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November 8, 2011 - Phil Hodgen

Vancouver Consulate Backlog for Expatriation

A client has a pending application to cancel his U.S. citizenship at the Vancouver Consulate.  Today he received the following email from the Consulate:

From: “Vancouver, ACS Department” <vancouveracs@state.gov>
Date: November 8, 2011 7:47:00 AM PST
To: FirstName LastName
Subject: RE: CLN forms – FirstName LastName

There is currently a back-log in respect of Loss of Nationality cases.  Cases are responded to by turn.  We request your patience.

U.S. Consulate General
American Citizen Services
Vancouver, BC, CANADA

Privacy/PII|
This email is UNCLASSIFIED.

Do not expatriate by mail

If you want to terminate your U.S. citizenship before the end of the year:

Make an in-person appointment at an Embassy or Consulate.

Do not mail in your application to terminate citizenship.  Do it in person.

If I could put twinkle stars surrounded by rainbows to draw your attention to those two sentences, I would.  I’m just not that good at HTML.

You can go to any Consulate or Embassy in the world.  It is worth buying a cheap ticket to fly somewhere to do this.  Make it a vacation — go to Singapore or Bangkok or Frankfurt or somewhere else.

There is no guarantee that you will have your application processed before year-end.  When you mail the documents to the Embassy or Consulate you do not know whether they arrived in good shape.  By setting an in-person appointment, you will know for a fact that you terminated your citizenship on a particular day.

Even if your documents arrive by mail, and the Consulate acknowledges receipt, you face a second risk.  If your documents were mailed and were incomplete, they will be rejected and you will have to start over.   If you made a mistake on your paperwork, you can fix it on the spot if you are sitting in front of the Consular official.

Commentary — keep an open mind

I get the feeling that the number of people terminating U.S. citizenship has jumped dramatically.  I wonder whether the U.S. government publishes statistics on this.  Yes, I know that there are quarterly statistics for people expatriating under Section 877A, but I question whether those are complete and accurate.

Regular people who do not live in my world (international taxation) are flabbergasted when I tell them that U.S. citizens are turning in their passports right and left.  It is simply inconceivable that someone would do such a thing.  Sometimes the reaction turns to an implicit character assassination of the person relinquishing citizenship:  they must be a bad person in some way.  Tax dodger.  Non-patriot.  Someone unwilling to support his country.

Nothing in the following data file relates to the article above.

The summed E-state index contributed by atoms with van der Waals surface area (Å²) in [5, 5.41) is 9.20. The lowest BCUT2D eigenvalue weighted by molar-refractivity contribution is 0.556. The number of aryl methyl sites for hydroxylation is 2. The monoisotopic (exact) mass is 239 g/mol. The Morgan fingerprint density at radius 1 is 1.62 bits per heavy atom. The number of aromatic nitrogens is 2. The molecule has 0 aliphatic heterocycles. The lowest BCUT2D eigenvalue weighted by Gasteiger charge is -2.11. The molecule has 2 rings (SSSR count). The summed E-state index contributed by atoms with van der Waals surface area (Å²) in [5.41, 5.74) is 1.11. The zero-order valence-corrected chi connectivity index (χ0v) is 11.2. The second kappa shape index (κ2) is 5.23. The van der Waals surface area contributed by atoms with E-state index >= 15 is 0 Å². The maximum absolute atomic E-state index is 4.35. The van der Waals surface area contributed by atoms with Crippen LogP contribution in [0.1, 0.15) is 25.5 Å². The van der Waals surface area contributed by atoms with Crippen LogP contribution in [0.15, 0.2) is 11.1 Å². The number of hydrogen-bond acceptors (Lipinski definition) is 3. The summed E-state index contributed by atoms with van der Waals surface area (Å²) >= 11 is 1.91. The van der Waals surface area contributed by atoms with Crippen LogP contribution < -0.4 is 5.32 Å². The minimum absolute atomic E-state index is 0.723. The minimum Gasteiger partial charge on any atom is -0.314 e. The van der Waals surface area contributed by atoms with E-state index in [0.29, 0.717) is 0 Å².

Meh.

It is more interesting to me to watch the outbound flow of intellectual (and financial) capital in a semi-scientific way and formulate a hypothesis.  Why are these people choosing to terminate citizenship of the most powerful country in the world?  Keep an open mind.  Formulate a testable hypothesis.  Adjust it when the data indicate the hypothesis fails.

Me?  I know what they tell me.  Multiple anecdotes don’t create a data set.  But I hear them again and again report:

  • The current jack-boot tax enforcement attitude of the IRS scares them.  Many of the people we help expatriate settle in countries with higher tax rates than the U.S.  It is not the rate of tax that matters.  It is something else.  Can you guess, Mr. Shulman?
  • The estate tax.  The funny (as in “it is a monument to towering stupidity”) thing about expatriation is that people who do so cannot allow their capital to return to the United States after death because of the exit tax rules — Section 2801.  So the U.S. government drives capital out of the United States and then creates economic disincentives for that capital to return.  Makes sense.  We don’t need investment capital in the United States.  We have too much real estate already.  We don’t need investors.  Or jobs.  We have plenty of jobs already in the United States.  Go away with your silly investment capital.  Our banks are fine.
  • The hassle of pointless paperwork.  Unlike other countries, the United States imposes income tax on its citizens no matter where they live.  Even if there is no tax imposed (because, for instance, the host country has a higher tax rate than the USA) there is a paperwork burden and the opportunity for screwing things up accidentally.  And then, please cross-reference my first point re:  jack-boots.  Oh.  And look at the constant threat that Congress will do away with the foreign earned income exclusion.  Yet more Towers of Stupidity from our friends in Congress.
  • They’ve put down roots (or have roots) in another country.  Non-tax reasons exist.  After living abroad for decades, people finally decide that the United States is no longer home.  Or they came to the United States from another country and find the United States no longer hospitable, and prefer the home country to the USA.  My parents are immigrants, and they decided that their home countries are no longer home–the United States is home.  The reverse happens, too.  Especially with Canada, in my experience.

Canary, meet coal mine

At the moment the number of people leaving might be small, and their actions dismissed in a hand-wavy fashion.  But they should not be dismissed.  Their actions are an indicator of something gone awry.

The United States has been built on immigration.  Out-migration tells us something isn’t working.  (Hah.  Tell that to the State of California. “Oh, no. Everything is fine!”  Same thought.)  When people vote with their feet — and are willing to pay a staggering tax to do so — they are sending a message.

I don’t think anyone is listening.  And this, unfortunately, is to the greater harm of the United States.

Expatriation